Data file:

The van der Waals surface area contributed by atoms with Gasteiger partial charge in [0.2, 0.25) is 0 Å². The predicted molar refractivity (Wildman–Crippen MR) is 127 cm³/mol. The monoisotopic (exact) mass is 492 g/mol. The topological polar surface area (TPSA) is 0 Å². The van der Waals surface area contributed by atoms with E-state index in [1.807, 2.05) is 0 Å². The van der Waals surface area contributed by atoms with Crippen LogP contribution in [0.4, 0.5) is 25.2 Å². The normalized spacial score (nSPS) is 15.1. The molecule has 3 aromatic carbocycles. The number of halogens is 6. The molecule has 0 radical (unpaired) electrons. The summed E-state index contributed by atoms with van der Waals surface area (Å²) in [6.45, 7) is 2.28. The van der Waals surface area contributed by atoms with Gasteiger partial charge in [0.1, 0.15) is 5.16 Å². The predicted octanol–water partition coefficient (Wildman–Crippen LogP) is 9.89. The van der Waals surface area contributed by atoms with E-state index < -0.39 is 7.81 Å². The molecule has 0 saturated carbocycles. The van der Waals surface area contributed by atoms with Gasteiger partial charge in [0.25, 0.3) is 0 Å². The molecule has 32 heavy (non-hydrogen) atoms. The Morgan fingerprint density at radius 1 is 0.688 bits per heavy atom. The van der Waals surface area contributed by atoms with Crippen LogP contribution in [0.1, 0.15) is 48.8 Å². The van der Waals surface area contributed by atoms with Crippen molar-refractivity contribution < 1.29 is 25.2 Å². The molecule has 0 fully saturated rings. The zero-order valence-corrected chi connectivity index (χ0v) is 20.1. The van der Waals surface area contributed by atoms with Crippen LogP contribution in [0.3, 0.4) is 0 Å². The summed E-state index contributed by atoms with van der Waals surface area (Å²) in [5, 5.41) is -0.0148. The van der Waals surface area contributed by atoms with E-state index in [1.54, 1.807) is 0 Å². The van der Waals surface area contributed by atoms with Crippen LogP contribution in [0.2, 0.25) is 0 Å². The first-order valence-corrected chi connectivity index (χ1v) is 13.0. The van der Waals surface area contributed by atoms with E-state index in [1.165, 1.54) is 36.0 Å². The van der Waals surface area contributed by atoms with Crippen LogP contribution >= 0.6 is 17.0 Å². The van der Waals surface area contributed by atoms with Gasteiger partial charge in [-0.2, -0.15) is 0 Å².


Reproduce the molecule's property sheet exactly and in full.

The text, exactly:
The van der Waals surface area contributed by atoms with Gasteiger partial charge in [0.2, 0.25) is 0 Å². The predicted molar refractivity (Wildman–Crippen MR) is 127 cm³/mol. The monoisotopic (exact) mass is 492 g/mol. The topological polar surface area (TPSA) is 0 Å². The van der Waals surface area contributed by atoms with E-state index in [1.807, 2.05) is 0 Å². The van der Waals surface area contributed by atoms with Crippen LogP contribution in [0.4, 0.5) is 25.2 Å². The normalized spacial score (nSPS) is 15.1. The molecule has 3 aromatic carbocycles. The number of halogens is 6. The molecule has 0 radical (unpaired) electrons. The summed E-state index contributed by atoms with van der Waals surface area (Å²) in [6.45, 7) is 2.28. The van der Waals surface area contributed by atoms with Gasteiger partial charge in [0.1, 0.15) is 5.16 Å². The predicted octanol–water partition coefficient (Wildman–Crippen LogP) is 9.89. The van der Waals surface area contributed by atoms with E-state index < -0.39 is 7.81 Å². The molecule has 0 saturated carbocycles. The van der Waals surface area contributed by atoms with Gasteiger partial charge in [0.25, 0.3) is 0 Å². The molecule has 32 heavy (non-hydrogen) atoms. The Morgan fingerprint density at radius 1 is 0.688 bits per heavy atom. The van der Waals surface area contributed by atoms with Crippen LogP contribution in [0.1, 0.15) is 48.8 Å². The van der Waals surface area contributed by atoms with Crippen molar-refractivity contribution < 1.29 is 25.2 Å². The molecule has 0 fully saturated rings. The zero-order valence-corrected chi connectivity index (χ0v) is 20.1. The van der Waals surface area contributed by atoms with Crippen LogP contribution in [0.3, 0.4) is 0 Å². The summed E-state index contributed by atoms with van der Waals surface area (Å²) in [5, 5.41) is -0.0148. The van der Waals surface area contributed by atoms with E-state index in [1.54, 1.807) is 0 Å². The van der Waals surface area contributed by atoms with Crippen LogP contribution in [0.2, 0.25) is 0 Å². The first-order valence-corrected chi connectivity index (χ1v) is 13.0. The van der Waals surface area contributed by atoms with E-state index in [1.165, 1.54) is 36.0 Å². The van der Waals surface area contributed by atoms with Crippen LogP contribution >= 0.6 is 17.0 Å². The van der Waals surface area contributed by atoms with Gasteiger partial charge in [-0.2, -0.15) is 0 Å².